So: There are three kinds of people in Government in general and in Parliament in particular. Those who say what they mean; those who mean what they say; and those who say mean things to provide Parliamentary smokescreens for the comings-in to, goings-out of, and goings-on around and about Government. The PM usually means what he says. The MP in question usually says what he means. I suspect that both the PM and the MP, as well as the MPs who walked out over the ‘saying mean things’ issue, at which they took umbrage, think and feel they have done a decent day’s work in putting up a Parliamentary smokescreen for what Government and Opposition are up to these days...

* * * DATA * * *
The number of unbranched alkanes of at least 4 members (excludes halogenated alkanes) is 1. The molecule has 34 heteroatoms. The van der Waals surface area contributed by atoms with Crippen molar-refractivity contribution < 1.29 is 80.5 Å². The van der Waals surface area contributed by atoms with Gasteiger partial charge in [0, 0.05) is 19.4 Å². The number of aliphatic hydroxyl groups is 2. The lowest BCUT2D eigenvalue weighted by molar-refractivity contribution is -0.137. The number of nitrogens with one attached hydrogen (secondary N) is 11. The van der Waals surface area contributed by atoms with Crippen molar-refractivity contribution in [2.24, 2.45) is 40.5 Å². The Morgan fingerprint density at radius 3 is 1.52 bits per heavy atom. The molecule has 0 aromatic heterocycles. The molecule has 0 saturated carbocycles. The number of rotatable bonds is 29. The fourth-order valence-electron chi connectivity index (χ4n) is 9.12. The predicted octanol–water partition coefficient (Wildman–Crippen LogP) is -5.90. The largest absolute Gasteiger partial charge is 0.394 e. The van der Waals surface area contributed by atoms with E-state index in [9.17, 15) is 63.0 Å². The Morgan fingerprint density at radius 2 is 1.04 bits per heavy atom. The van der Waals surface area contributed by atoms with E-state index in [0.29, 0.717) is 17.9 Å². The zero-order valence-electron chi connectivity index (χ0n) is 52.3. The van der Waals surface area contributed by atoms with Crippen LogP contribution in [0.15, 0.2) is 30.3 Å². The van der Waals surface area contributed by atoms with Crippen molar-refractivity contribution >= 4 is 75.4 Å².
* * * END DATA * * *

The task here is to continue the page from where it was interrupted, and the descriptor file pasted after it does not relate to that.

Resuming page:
The MPs who walked out in a huff over the PM’s un-Parliamentary reference to some of them as “p*mps” and “gyps**s” (taken together, he might mean to say “vagrant-vagabonds”) walked out over a non-issue that was not debated. It was a non-issue, at least for Parliamentary purposes on that day, because the Speaker had not had time to study the statement to be made by the collective of MPs, which was submitted a few hours before the sessions of the House. It was not debated, at least according to the Speaker, for the same reason. The MPs walked out because they thought the PM’s interjections and ejaculations against them was to provide a smokescreen so that the issue of the transfer of Central Bank employees who testified against the UNP’s embattled CB Governor would not be debated. The PM probably thought that the MPs walked out ostensibly in protest at his un-Parliamentary language as a smokescreen against their own lamentable approach to Parliamentary protocol in this and other issues.